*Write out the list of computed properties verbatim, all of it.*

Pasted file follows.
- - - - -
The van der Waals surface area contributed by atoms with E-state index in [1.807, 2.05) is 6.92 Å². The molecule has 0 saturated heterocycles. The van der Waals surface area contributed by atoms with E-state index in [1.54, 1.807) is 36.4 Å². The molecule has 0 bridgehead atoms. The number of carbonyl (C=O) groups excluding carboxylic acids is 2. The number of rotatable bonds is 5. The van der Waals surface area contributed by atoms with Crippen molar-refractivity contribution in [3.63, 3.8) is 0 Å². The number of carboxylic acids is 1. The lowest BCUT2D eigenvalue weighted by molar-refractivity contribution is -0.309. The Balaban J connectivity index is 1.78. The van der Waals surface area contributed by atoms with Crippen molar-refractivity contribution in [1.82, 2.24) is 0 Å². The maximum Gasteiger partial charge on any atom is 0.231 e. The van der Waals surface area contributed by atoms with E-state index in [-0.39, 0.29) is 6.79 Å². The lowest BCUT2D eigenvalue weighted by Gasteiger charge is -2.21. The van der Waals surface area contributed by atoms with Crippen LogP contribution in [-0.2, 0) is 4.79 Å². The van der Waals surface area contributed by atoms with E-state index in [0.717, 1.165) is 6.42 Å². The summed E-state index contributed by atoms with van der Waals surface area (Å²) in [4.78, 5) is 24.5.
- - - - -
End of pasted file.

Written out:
The van der Waals surface area contributed by atoms with E-state index in [1.807, 2.05) is 6.92 Å². The molecule has 0 saturated heterocycles. The van der Waals surface area contributed by atoms with E-state index in [1.54, 1.807) is 36.4 Å². The molecule has 0 bridgehead atoms. The number of carbonyl (C=O) groups excluding carboxylic acids is 2. The number of rotatable bonds is 5. The van der Waals surface area contributed by atoms with Crippen molar-refractivity contribution in [3.63, 3.8) is 0 Å². The number of carboxylic acids is 1. The lowest BCUT2D eigenvalue weighted by molar-refractivity contribution is -0.309. The Balaban J connectivity index is 1.78. The van der Waals surface area contributed by atoms with Crippen molar-refractivity contribution in [1.82, 2.24) is 0 Å². The maximum Gasteiger partial charge on any atom is 0.231 e. The van der Waals surface area contributed by atoms with E-state index in [-0.39, 0.29) is 6.79 Å². The lowest BCUT2D eigenvalue weighted by Gasteiger charge is -2.21. The van der Waals surface area contributed by atoms with Crippen LogP contribution in [-0.2, 0) is 4.79 Å². The van der Waals surface area contributed by atoms with E-state index in [0.717, 1.165) is 6.42 Å². The summed E-state index contributed by atoms with van der Waals surface area (Å²) in [4.78, 5) is 24.5.